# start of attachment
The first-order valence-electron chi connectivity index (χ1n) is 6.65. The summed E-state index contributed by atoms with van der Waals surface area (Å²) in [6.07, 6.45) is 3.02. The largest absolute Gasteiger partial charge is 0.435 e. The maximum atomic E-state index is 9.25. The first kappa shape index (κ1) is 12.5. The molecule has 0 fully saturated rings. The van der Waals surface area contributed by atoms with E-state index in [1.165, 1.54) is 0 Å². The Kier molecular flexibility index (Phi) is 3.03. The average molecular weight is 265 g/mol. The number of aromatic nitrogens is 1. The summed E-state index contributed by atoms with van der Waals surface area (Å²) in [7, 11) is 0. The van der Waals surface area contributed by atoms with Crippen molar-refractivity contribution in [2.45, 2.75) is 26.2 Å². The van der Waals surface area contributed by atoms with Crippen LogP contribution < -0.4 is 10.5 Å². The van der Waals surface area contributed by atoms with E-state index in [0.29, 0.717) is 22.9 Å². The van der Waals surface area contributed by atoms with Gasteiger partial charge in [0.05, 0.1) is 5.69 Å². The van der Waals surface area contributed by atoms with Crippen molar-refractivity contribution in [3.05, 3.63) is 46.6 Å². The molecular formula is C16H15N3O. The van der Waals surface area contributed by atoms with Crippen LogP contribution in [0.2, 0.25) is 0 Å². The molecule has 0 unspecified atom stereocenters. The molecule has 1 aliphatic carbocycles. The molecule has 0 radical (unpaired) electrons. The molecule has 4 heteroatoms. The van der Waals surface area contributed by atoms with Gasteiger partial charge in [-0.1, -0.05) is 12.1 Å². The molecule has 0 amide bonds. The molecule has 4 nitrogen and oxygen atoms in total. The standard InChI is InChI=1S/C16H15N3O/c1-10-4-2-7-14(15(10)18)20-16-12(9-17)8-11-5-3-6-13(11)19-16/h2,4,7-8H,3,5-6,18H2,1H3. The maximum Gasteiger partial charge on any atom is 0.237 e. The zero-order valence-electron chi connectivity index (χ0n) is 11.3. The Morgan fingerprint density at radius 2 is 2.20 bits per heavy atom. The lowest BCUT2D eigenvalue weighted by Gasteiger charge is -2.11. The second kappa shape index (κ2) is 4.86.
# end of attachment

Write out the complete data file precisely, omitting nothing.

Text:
The first-order valence-electron chi connectivity index (χ1n) is 6.65. The summed E-state index contributed by atoms with van der Waals surface area (Å²) in [6.07, 6.45) is 3.02. The largest absolute Gasteiger partial charge is 0.435 e. The maximum atomic E-state index is 9.25. The first kappa shape index (κ1) is 12.5. The molecule has 0 fully saturated rings. The van der Waals surface area contributed by atoms with E-state index in [1.165, 1.54) is 0 Å². The Kier molecular flexibility index (Phi) is 3.03. The average molecular weight is 265 g/mol. The number of aromatic nitrogens is 1. The summed E-state index contributed by atoms with van der Waals surface area (Å²) in [7, 11) is 0. The van der Waals surface area contributed by atoms with Crippen molar-refractivity contribution in [2.45, 2.75) is 26.2 Å². The van der Waals surface area contributed by atoms with Crippen LogP contribution < -0.4 is 10.5 Å². The van der Waals surface area contributed by atoms with E-state index in [0.29, 0.717) is 22.9 Å². The van der Waals surface area contributed by atoms with Gasteiger partial charge in [0.05, 0.1) is 5.69 Å². The van der Waals surface area contributed by atoms with Crippen molar-refractivity contribution in [3.05, 3.63) is 46.6 Å². The molecular formula is C16H15N3O. The van der Waals surface area contributed by atoms with Crippen LogP contribution in [0.2, 0.25) is 0 Å². The molecule has 0 unspecified atom stereocenters. The molecule has 1 aliphatic carbocycles. The molecule has 0 radical (unpaired) electrons. The molecule has 4 heteroatoms. The van der Waals surface area contributed by atoms with Gasteiger partial charge in [-0.1, -0.05) is 12.1 Å². The molecule has 0 amide bonds. The molecule has 4 nitrogen and oxygen atoms in total. The standard InChI is InChI=1S/C16H15N3O/c1-10-4-2-7-14(15(10)18)20-16-12(9-17)8-11-5-3-6-13(11)19-16/h2,4,7-8H,3,5-6,18H2,1H3. The maximum Gasteiger partial charge on any atom is 0.237 e. The zero-order valence-electron chi connectivity index (χ0n) is 11.3. The Morgan fingerprint density at radius 2 is 2.20 bits per heavy atom. The lowest BCUT2D eigenvalue weighted by Gasteiger charge is -2.11. The second kappa shape index (κ2) is 4.86.